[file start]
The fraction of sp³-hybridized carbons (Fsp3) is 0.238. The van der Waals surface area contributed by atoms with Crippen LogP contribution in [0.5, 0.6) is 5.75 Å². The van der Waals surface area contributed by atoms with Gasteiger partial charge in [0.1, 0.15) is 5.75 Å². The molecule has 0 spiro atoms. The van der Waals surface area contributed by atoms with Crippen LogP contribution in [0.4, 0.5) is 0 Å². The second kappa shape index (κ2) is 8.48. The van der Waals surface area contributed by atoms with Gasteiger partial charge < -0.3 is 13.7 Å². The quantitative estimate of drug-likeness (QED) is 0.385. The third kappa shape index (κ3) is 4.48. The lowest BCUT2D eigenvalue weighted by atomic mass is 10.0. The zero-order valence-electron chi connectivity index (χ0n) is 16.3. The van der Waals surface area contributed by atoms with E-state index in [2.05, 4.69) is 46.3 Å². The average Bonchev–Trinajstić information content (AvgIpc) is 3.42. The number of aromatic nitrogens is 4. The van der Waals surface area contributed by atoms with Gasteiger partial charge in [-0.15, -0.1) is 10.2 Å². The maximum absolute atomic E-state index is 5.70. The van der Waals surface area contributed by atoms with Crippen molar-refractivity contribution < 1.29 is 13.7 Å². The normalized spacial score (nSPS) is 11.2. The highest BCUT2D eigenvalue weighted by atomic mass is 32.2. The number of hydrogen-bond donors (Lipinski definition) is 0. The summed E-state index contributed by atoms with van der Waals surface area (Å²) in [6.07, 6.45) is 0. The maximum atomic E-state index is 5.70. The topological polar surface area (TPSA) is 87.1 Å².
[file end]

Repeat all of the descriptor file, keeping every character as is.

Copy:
The fraction of sp³-hybridized carbons (Fsp3) is 0.238. The van der Waals surface area contributed by atoms with Crippen LogP contribution in [0.5, 0.6) is 5.75 Å². The van der Waals surface area contributed by atoms with Gasteiger partial charge in [0.1, 0.15) is 5.75 Å². The molecule has 0 spiro atoms. The van der Waals surface area contributed by atoms with Crippen LogP contribution in [0.4, 0.5) is 0 Å². The second kappa shape index (κ2) is 8.48. The van der Waals surface area contributed by atoms with Gasteiger partial charge < -0.3 is 13.7 Å². The quantitative estimate of drug-likeness (QED) is 0.385. The third kappa shape index (κ3) is 4.48. The lowest BCUT2D eigenvalue weighted by atomic mass is 10.0. The zero-order valence-electron chi connectivity index (χ0n) is 16.3. The van der Waals surface area contributed by atoms with E-state index in [2.05, 4.69) is 46.3 Å². The average Bonchev–Trinajstić information content (AvgIpc) is 3.42. The number of aromatic nitrogens is 4. The van der Waals surface area contributed by atoms with Gasteiger partial charge in [-0.15, -0.1) is 10.2 Å². The maximum absolute atomic E-state index is 5.70. The van der Waals surface area contributed by atoms with Crippen molar-refractivity contribution < 1.29 is 13.7 Å². The normalized spacial score (nSPS) is 11.2. The highest BCUT2D eigenvalue weighted by atomic mass is 32.2. The number of hydrogen-bond donors (Lipinski definition) is 0. The summed E-state index contributed by atoms with van der Waals surface area (Å²) in [6.07, 6.45) is 0. The maximum atomic E-state index is 5.70. The topological polar surface area (TPSA) is 87.1 Å².